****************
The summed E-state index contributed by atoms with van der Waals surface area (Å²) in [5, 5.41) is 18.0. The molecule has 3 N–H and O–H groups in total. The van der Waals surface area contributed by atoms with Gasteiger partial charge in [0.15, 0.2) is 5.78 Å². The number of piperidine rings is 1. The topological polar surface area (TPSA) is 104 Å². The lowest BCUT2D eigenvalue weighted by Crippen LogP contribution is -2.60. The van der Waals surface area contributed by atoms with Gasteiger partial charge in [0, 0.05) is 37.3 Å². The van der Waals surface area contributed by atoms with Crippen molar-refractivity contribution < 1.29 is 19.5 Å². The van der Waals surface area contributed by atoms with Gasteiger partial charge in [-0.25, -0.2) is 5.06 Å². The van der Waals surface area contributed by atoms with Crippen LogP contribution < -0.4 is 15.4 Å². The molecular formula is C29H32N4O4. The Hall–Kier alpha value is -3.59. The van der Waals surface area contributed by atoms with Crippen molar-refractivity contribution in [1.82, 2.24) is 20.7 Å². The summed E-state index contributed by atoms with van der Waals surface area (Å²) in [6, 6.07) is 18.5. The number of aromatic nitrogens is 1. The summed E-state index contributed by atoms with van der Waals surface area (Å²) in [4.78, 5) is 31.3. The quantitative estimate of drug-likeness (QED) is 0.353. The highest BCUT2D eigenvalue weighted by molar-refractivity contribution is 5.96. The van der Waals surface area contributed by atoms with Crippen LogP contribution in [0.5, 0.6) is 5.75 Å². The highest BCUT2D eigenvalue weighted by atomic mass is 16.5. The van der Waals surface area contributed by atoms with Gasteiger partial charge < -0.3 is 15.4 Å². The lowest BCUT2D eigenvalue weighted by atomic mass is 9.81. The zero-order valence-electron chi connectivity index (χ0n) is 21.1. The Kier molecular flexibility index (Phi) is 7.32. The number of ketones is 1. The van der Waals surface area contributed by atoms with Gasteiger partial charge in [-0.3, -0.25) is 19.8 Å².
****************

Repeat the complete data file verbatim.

The summed E-state index contributed by atoms with van der Waals surface area (Å²) in [5, 5.41) is 18.0. The molecule has 3 N–H and O–H groups in total. The van der Waals surface area contributed by atoms with Gasteiger partial charge in [0.15, 0.2) is 5.78 Å². The number of piperidine rings is 1. The topological polar surface area (TPSA) is 104 Å². The lowest BCUT2D eigenvalue weighted by Crippen LogP contribution is -2.60. The van der Waals surface area contributed by atoms with Gasteiger partial charge in [0, 0.05) is 37.3 Å². The van der Waals surface area contributed by atoms with Crippen molar-refractivity contribution < 1.29 is 19.5 Å². The van der Waals surface area contributed by atoms with Gasteiger partial charge in [-0.25, -0.2) is 5.06 Å². The van der Waals surface area contributed by atoms with Crippen LogP contribution < -0.4 is 15.4 Å². The molecular formula is C29H32N4O4. The Hall–Kier alpha value is -3.59. The van der Waals surface area contributed by atoms with Crippen molar-refractivity contribution in [1.82, 2.24) is 20.7 Å². The summed E-state index contributed by atoms with van der Waals surface area (Å²) in [6, 6.07) is 18.5. The number of aromatic nitrogens is 1. The summed E-state index contributed by atoms with van der Waals surface area (Å²) in [4.78, 5) is 31.3. The quantitative estimate of drug-likeness (QED) is 0.353. The highest BCUT2D eigenvalue weighted by molar-refractivity contribution is 5.96. The van der Waals surface area contributed by atoms with Crippen LogP contribution in [0.5, 0.6) is 5.75 Å². The highest BCUT2D eigenvalue weighted by atomic mass is 16.5. The van der Waals surface area contributed by atoms with Gasteiger partial charge < -0.3 is 15.4 Å². The lowest BCUT2D eigenvalue weighted by atomic mass is 9.81. The zero-order valence-electron chi connectivity index (χ0n) is 21.1. The Kier molecular flexibility index (Phi) is 7.32. The number of ketones is 1. The van der Waals surface area contributed by atoms with Gasteiger partial charge in [-0.3, -0.25) is 19.8 Å².